The Co-Production of Science, Ethics and Emotion

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The concept of ‘‘ethical research’’ holds considerable sway over the ways in
which contemporary biomedical, natural, and social science investigations
are funded, regulated, and practiced within a variety of countries. Some
commentators have viewed this ‘‘new’’ means of governance positively;
others, however, have been resoundingly critical, regarding it as restrictive
and ethics bodies and regulations unfit for the task they have been set
(or have set themselves). Regardless, it is clear that science today is an
‘‘ethical’’ business. The ways in which formal and informal ethical discourses
and practices—what might be called ‘‘regimes of normativity’’—structure
scientific work and the meanings it is ascribed with have, however, been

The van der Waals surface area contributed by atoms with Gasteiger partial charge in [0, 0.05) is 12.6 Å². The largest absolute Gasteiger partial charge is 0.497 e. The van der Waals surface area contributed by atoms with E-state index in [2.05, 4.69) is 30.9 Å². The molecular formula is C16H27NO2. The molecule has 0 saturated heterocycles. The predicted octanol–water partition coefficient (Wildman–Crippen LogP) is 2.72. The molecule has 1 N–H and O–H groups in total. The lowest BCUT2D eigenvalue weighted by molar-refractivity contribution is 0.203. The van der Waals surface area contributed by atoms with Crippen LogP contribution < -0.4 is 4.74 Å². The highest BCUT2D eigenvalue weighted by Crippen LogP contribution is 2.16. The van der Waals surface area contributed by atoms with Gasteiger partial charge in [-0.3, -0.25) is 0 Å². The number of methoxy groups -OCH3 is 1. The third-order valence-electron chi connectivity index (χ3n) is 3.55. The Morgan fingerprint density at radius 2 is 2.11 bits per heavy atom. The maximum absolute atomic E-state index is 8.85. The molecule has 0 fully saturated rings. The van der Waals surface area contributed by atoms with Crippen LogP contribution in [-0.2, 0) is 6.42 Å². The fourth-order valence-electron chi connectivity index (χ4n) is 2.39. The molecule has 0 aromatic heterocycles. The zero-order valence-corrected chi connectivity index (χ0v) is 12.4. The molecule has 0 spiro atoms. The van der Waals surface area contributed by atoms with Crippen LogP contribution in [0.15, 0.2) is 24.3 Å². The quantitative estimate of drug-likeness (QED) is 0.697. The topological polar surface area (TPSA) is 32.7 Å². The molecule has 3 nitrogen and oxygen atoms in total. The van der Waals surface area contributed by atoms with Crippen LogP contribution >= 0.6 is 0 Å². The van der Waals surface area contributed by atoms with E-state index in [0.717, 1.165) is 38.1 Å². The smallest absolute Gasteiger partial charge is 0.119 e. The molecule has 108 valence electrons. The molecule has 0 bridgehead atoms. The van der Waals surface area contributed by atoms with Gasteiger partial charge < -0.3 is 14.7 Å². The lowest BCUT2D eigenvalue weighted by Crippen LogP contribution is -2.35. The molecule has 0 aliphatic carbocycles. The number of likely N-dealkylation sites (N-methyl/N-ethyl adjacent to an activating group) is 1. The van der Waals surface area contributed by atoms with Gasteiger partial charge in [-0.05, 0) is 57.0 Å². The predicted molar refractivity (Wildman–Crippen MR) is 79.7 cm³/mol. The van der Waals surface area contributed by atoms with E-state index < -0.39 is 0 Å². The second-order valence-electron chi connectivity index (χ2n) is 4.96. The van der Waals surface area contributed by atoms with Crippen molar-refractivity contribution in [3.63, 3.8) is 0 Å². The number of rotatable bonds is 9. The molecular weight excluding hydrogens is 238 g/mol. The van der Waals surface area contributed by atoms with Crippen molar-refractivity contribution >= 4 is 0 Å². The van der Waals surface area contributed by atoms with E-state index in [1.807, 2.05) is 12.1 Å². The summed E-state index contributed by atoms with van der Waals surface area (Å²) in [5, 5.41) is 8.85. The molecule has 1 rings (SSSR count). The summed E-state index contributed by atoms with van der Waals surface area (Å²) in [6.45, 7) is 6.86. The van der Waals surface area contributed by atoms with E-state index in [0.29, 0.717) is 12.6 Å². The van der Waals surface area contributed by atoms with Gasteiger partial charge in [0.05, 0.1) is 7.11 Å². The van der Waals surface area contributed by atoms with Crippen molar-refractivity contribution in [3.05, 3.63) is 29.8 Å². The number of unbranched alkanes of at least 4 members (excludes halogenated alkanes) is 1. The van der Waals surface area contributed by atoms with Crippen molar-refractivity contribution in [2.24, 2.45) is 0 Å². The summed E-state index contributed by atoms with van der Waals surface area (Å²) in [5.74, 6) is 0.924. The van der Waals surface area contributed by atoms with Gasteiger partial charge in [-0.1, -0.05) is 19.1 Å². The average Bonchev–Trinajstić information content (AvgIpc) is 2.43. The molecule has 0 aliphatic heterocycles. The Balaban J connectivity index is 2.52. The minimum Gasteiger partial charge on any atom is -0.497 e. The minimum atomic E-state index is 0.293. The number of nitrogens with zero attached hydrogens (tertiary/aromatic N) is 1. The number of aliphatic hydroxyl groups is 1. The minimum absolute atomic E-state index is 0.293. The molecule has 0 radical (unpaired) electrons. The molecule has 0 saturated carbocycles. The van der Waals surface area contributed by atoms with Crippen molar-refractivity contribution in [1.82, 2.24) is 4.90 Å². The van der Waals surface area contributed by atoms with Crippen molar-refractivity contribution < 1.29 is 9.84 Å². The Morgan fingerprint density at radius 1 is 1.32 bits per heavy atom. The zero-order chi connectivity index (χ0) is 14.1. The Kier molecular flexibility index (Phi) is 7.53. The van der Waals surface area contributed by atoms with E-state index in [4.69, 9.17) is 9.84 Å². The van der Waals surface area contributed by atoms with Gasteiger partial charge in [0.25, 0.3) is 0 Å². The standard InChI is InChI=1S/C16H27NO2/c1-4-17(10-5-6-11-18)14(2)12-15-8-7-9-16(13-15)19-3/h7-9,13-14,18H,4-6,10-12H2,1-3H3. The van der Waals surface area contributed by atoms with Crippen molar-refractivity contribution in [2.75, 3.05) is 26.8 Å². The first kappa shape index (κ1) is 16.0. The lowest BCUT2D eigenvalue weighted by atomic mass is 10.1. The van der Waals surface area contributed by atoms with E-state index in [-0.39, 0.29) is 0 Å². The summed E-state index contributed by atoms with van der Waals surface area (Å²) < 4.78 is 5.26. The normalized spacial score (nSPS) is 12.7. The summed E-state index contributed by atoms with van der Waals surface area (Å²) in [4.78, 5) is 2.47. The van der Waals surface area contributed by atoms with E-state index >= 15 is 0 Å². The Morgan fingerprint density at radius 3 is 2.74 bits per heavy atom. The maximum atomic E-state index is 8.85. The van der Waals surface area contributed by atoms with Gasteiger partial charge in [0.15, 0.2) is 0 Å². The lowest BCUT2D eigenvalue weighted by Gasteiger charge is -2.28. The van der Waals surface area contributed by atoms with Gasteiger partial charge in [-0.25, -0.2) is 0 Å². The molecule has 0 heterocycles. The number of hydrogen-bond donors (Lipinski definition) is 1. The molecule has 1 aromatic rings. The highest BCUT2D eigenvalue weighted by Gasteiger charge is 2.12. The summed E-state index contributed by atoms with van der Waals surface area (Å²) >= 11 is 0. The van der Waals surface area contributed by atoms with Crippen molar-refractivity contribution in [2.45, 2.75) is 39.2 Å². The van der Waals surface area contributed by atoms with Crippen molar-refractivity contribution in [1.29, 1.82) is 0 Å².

underexplored. This article attends to how science and ethics articulate;
how they are, in many ways, co-produced. Exploring these processes of coproduction
casts into sharp relief the essential emotionality of science; the
relationships investigators have with their colleagues, work, and research
participants pulse with emotion, potentially shaping in important ways the
very kinds of knowledge that laboratories produce.
Original languageEnglish
Pages (from-to)579-603
JournalScience, Technology, and Human Values
Issue number6
Publication statusPublished - Nov 2012


  • academic disciplines and traditions
  • ethics
  • labor
  • emotion
  • power
  • governance
  • law

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